Tuesday, May 4, 2010

Greek Debt Contagion Worries Rattle Wall Street

Stocks sold off sharply today as worries around the fiscal health of Greece and the rest of the PIIGS finally hit equities in the US.

I must admit that yesterday's bounce surprised me after the sharp selloff in Europe earlier in the day. I guess I shouldn't be shocked: The bulltards are really good at sticking their head in the sands and pretending everything is fine as they buy buy buy.

It usually takes a sledgehammer to the head like we saw in late 2008 in order to finally get the bulls to finally stop hitting the "buy" button. I thought Greece would be a suffucient blow to the skull on Monday, but the message didn't get through until today.

Let's get real here for a second folks: The European soveirgn debt crisis issue is a serious problem for everyone around the world and it is not going away anytime soon.

The US banks alone have $176 billion in exposure to the PIIGS:

"NEW YORK, Feb 9 (Reuters) - U.S. banks have $176 billion in exposure to Greece, Ireland, Portugal and Spain, with risks concentrated among the 10 largest U.S. banks, Barclays Capital said on Tuesday.

The FFIEC data shows that 10 U.S. banks -- Bank of America (BAC.N), Citigroup (C.N), JPMorgan, Wells Fargo (WFC.N), Bank of New York (BK.N), State Street (STT.N), Goldman Sachs (GS.N), Morgan Stanley (MS.N) and the U.S. branches of Deutsche Bank (DBKGn.DE) and HSBC (HSBA.L) -- hold 96 percent of the risk, Barclays said.
The banks have $86 billion in exposure to Ireland, $68 billion to Spain, $18 billion to Greece and $9 billion to Portugal, Barclays said."

My Take:

If the issue was just Greece it could easily be handled. The problem is Wall St is asking "who is next?" versus saying its contained because the debt burden looks just as bad among the other PIIGS countires.

As a result, this is slowly developing into a game of domino's where the risk is if one of them tips over(via default like Greece) the rest go down with them.

As I said last week, the money is not there to save all of the PIIGS without massive money printing which I don't believe the ECB is willing to do.

The Euro then becomes a giant question mark because countries may decide to take things into their own hands by flipping back to their old currencies.

Haven't We Seen this Game Before?

This debt crisis(although different) reminds me a lot of the subrime crisis which eventually almost took down the banking system here in the USA.

Like Greece, our meltdown started with a small area of the global financial system which we called subprime loans. The bankers quickly came out and said that subprime was "contained" just like Greece "supposedly" is right now.

Later on of course we learned that this was a bunch of hogwash when we realized that just about all of the MBS's of mortgage debt that were created during the housing bubble turned out to be basically be worthless.

Of course,you would never know this if you saw it on any banks balance sheet today. Most of this debt is still market at full value thanks to our new "fraudulent" accounting standards.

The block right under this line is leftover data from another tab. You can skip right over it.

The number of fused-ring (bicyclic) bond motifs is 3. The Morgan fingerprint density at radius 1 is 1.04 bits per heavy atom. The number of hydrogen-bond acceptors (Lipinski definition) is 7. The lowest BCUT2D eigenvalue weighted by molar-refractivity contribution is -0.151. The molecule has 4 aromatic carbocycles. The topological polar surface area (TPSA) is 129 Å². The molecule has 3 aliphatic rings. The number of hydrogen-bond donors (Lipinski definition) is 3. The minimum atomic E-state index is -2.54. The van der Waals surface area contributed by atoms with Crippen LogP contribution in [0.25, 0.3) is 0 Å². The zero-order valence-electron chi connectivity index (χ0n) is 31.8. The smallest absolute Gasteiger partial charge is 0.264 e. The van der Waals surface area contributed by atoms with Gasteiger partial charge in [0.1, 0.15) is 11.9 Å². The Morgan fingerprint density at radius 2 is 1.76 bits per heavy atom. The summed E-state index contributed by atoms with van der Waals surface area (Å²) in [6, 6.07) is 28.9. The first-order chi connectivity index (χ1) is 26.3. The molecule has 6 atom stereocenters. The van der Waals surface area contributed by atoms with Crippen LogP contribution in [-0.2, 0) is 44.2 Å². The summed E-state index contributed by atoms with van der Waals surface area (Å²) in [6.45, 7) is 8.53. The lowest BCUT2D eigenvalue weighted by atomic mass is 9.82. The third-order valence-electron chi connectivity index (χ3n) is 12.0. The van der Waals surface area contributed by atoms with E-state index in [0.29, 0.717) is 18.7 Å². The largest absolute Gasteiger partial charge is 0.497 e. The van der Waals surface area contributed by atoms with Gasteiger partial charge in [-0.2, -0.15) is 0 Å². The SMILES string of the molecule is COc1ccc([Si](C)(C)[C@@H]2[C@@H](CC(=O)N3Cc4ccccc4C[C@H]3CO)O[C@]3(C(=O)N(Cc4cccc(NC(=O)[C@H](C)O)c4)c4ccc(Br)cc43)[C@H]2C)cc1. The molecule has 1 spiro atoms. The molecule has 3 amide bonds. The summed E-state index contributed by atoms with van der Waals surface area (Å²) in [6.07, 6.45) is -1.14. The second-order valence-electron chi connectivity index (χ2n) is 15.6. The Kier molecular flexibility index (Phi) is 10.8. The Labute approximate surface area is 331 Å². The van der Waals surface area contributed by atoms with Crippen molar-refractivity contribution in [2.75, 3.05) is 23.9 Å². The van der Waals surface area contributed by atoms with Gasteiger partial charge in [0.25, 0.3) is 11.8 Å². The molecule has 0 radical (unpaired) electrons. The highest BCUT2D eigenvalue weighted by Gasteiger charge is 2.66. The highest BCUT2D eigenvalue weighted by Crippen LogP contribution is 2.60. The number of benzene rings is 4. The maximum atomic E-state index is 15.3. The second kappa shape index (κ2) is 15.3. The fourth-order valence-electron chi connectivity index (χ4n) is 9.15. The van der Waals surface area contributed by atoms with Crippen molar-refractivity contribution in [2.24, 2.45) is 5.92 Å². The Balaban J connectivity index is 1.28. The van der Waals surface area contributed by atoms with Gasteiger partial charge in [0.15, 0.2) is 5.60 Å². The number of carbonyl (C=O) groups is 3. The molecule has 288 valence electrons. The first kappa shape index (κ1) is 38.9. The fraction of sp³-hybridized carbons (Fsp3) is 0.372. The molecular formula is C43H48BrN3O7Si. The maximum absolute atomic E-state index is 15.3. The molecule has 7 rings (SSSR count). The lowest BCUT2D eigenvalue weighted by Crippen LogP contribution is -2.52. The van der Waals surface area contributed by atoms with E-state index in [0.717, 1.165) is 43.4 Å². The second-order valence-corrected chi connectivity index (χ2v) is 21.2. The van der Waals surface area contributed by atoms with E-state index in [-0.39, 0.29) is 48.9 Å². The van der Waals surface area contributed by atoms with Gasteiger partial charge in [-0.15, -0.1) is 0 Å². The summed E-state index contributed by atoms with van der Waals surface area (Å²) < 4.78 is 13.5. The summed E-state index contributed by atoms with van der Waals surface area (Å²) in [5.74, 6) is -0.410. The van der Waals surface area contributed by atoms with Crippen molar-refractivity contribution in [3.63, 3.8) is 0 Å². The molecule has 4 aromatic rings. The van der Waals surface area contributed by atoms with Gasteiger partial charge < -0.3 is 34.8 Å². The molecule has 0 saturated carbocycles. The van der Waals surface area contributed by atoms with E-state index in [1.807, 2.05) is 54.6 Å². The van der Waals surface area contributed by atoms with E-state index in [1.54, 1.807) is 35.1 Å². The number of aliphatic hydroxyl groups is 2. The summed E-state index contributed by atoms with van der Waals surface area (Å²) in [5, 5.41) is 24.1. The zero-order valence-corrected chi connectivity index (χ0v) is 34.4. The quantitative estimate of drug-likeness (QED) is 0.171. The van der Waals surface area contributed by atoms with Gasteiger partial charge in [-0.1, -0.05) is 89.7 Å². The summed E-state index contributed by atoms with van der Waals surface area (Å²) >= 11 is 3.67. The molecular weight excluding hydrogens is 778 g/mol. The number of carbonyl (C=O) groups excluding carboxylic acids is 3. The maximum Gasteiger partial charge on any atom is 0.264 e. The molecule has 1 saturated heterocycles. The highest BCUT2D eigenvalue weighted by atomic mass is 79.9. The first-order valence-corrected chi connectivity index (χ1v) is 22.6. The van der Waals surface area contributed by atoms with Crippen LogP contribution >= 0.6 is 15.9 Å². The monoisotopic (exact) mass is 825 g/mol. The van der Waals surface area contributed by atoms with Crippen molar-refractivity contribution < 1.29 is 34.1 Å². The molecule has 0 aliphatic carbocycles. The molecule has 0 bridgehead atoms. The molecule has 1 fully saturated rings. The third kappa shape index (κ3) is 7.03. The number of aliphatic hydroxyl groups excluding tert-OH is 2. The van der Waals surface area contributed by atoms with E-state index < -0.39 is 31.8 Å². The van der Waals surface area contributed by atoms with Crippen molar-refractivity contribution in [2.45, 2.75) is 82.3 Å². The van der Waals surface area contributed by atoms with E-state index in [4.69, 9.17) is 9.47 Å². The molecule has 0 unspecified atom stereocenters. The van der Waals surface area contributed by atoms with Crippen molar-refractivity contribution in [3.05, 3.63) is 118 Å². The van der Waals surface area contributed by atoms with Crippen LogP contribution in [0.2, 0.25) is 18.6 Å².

I think we are about to see the same thing occur in Europe as this crisis no longer stays "contained" and begins to unwind.

Fiscally these two crisis are very different: Fundamentally however, the problem remains the same:

The oligarchs of the world want to live the good life at the expense of the middle/lower class peasants. When a crisis hits, the elite want the peasants to pay for their greedy mistakes via higher taxes and other austerity measures.

The bankers/oligarchs pulled it off over here by creating the TARP and forcing the taxpayer to backstop all of their mistakes.

The same thing is being attempted in Europe as we speak. The ECB and IMF are ready to puke up $146 billion to Greece alone! This is absolutely disgusting in my view.

The retirement age in Greece is 55! What are they smoking over there?

The Bottom Line

It appears the looting will never stop no matter where you are in the world. The bankers in the USA told us that the economic system would blow if we didn't bail them out.

They thanked us by gambling our taxpayer money in the stock market casino where they took enormous risks and made billions in bonuses. The bankers didn't care if they lost because it wasn't their money they were spending: It was ours!

Once they got the game rigged via faulty accounting standards and front running the market via HFT's"high frequency trading", they paid us back our TARP money. Sigh.... The whole thing makes me want to vomit.

I expect too see a similar extortion attempt by the PIIGS and bankers in Europe in coming weeks. Remember, if the PIIGS go down so do the European bankers.

I am sure they will try and threaten the world by saying that the whole financial system will blow if they let someone fail or default.

It won't be so easy this time though because I think the world has wisened up. For instance, there is vehement opposition in Germany to bailing out any of the PIIGS. Making things even more interesting is the fact that the German elections are held in May.

In the meantime, the German politicians vote on the Greek bailout on Friday. All 16 countries involved in the Euro need to approve this bailout via their own forms of Congress. This includes Portugal and Spain which is a joke in and of itself since both countries are broke.

Germany however is the key, and the concern is the Germans are not sure that Greece has the political will to enforce the austerity rules that have been agreed upon by the two countries.

I guess its kinda hard to tell an angry mob of Greeks that they can't retire until age 67 when they used to be able to walk at 55!

There are HUGE protests scheduled later in the week in Greece. If things get outta hand with torches and pitchforks, it might force Germany to second guess their agreement and make the politicians lean towards voting "no" on Friday.